Adobe to overhaul Flash Player interface to improve security, privacy

Engineers at Adobe Systems Inc. are working on a redesign of the Flash Player Settings Manager to incorporate features requested by users and privacy advocates.

Adobe Systems Inc. is working with Mozilla and Google to develop a new feature in its Flash Player browser interface that allows users to clear local storage in Flash.

This kind of helpful productivity data is saved on your computer, and Flash Player protects this information so that only the exact website that saved that information can access it.

Emmy Huang,
group product manager, Flash PlayerAdobe Systems Inc.

The new feature is part of an overhaul of the Flash Player Settings Manager to improve usability and provide an option to set Flash Player privacy preferences, wrote Emmy Huang, group product manager for Adobe Flash Player in the company's Adobe Flash Platform blog.

"The first capability, one that we believe will have the greatest immediate impact, is to allow users to clear [locally stored objects] LSOs (and any local storage, such as that of HTML5 and other plug-in technologies) from the browser settings interface -- similar to how users can clear their browser cookies today," Huang wrote.

The goal of the redesign is to incorporate features requested by users and privacy advocates by making it easier for users to understand and manage their Flash Player settings, Huang said.

Adobe has come under constant scrutiny from security researchers as the company's Flash Player and PDF software is a favorite target of cybercriminals. The company recently released a redesign of Adobe Reader to add sandbox security features, ensuring it is isolated from certain computer processes and protocols -- a capability that makes it more difficult for attackers to successfully exploit vulnerabilities and gain access to sensitive files.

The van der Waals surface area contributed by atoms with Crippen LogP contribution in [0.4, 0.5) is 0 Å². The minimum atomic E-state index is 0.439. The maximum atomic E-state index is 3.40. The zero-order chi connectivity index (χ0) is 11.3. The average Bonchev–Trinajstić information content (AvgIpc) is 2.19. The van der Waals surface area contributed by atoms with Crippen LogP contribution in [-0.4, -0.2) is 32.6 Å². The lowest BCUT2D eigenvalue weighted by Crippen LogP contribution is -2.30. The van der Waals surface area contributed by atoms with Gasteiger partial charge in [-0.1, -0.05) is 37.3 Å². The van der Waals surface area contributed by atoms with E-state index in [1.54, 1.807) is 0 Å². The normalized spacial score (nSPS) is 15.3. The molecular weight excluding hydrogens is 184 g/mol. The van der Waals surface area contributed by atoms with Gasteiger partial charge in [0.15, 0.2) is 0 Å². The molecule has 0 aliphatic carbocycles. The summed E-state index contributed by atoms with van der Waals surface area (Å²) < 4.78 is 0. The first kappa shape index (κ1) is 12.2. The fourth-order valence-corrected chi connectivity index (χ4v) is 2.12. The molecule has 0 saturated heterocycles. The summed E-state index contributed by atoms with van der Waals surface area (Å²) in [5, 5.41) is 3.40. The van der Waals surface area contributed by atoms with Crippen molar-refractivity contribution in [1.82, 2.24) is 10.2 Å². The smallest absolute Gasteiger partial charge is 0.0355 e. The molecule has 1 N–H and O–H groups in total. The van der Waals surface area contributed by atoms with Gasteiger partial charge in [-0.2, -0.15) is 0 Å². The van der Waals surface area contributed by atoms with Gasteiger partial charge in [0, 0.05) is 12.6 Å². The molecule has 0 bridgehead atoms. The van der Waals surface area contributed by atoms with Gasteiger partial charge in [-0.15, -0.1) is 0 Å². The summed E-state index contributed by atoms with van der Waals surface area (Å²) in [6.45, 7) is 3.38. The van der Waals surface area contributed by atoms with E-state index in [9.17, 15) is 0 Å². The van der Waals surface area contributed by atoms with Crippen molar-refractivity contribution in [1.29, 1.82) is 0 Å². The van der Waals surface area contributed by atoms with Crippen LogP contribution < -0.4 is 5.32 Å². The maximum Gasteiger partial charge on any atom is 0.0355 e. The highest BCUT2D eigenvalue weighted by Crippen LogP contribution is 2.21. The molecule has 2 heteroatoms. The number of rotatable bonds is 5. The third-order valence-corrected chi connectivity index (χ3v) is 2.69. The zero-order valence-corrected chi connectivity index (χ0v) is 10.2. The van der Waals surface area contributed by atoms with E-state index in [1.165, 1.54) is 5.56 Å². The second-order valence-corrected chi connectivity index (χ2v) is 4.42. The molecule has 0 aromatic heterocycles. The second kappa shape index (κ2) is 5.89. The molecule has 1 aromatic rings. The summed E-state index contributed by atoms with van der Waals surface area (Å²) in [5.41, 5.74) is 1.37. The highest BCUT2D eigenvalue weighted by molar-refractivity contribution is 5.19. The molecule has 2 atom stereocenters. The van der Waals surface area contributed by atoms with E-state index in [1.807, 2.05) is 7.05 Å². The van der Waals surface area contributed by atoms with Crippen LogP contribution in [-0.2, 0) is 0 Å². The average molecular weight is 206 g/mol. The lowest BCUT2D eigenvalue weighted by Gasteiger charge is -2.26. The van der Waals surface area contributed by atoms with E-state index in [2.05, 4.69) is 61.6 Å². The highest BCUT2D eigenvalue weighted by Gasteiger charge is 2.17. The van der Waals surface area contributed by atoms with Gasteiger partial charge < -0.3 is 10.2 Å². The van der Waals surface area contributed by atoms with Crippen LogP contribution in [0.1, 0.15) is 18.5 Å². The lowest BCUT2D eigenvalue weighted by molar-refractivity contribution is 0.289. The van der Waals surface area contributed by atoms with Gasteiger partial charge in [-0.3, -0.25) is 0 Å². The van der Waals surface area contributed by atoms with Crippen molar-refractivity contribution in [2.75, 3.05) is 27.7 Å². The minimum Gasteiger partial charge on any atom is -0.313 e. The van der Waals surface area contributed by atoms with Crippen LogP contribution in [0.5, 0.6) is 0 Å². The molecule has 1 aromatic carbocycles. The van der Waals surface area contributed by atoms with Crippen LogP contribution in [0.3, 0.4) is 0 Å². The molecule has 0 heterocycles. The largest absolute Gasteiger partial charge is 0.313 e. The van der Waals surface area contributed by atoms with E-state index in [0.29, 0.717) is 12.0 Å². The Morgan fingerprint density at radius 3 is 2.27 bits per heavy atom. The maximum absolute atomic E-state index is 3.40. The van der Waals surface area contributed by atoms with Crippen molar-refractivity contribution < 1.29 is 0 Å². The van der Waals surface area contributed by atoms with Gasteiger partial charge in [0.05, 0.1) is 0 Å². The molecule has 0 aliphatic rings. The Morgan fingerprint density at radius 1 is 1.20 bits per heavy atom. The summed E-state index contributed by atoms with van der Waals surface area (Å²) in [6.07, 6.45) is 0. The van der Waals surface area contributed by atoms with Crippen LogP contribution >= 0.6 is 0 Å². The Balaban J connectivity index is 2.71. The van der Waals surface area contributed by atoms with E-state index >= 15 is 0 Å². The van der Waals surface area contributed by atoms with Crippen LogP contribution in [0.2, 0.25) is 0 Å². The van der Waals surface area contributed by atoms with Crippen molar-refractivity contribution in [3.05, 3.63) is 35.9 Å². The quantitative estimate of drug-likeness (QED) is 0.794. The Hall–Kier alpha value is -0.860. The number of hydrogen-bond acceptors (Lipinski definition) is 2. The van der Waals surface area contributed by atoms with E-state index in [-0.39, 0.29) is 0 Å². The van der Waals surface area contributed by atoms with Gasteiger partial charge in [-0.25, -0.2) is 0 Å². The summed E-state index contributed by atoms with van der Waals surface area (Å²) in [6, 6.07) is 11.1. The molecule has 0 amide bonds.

Adobe's Flash Player currently supports private browsing mode settings common in nearly all browsers. If the browser privacy setting is enabled, Flash Player automatically deletes local file storage written by websites, Huang said.

The latest move to address privacy enables users to block the ability to track their video viewing history and browsing habits. It is typically a very small amount of data, Huang said, but it enables website developers to store information on a user's computer rather than on the website owner's servers. The storage space can be used to store website login details or a visitor's site browsing history.

"Local storage allows you to store work in progress from a photo editor or productivity app, for example," Huang wrote. "This kind of helpful productivity data is saved on your computer, and Flash Player protects this information so that only the exact website that saved that information can access it."

Mozilla and Google are developing a new API called NAPI:ClearSiteData. The new API implements a method that allows browsers to request that plugins clear data. It doesn't solely focus on Adobe Flash. The API enables the browser to clear nearly all forms of data from the browser cache except credentials. It will clear local storage for any plugin that also implements the API.

The new privacy feature in Adobe's Flash Player will be available first at Google Chrome's developer preview channel for testing.

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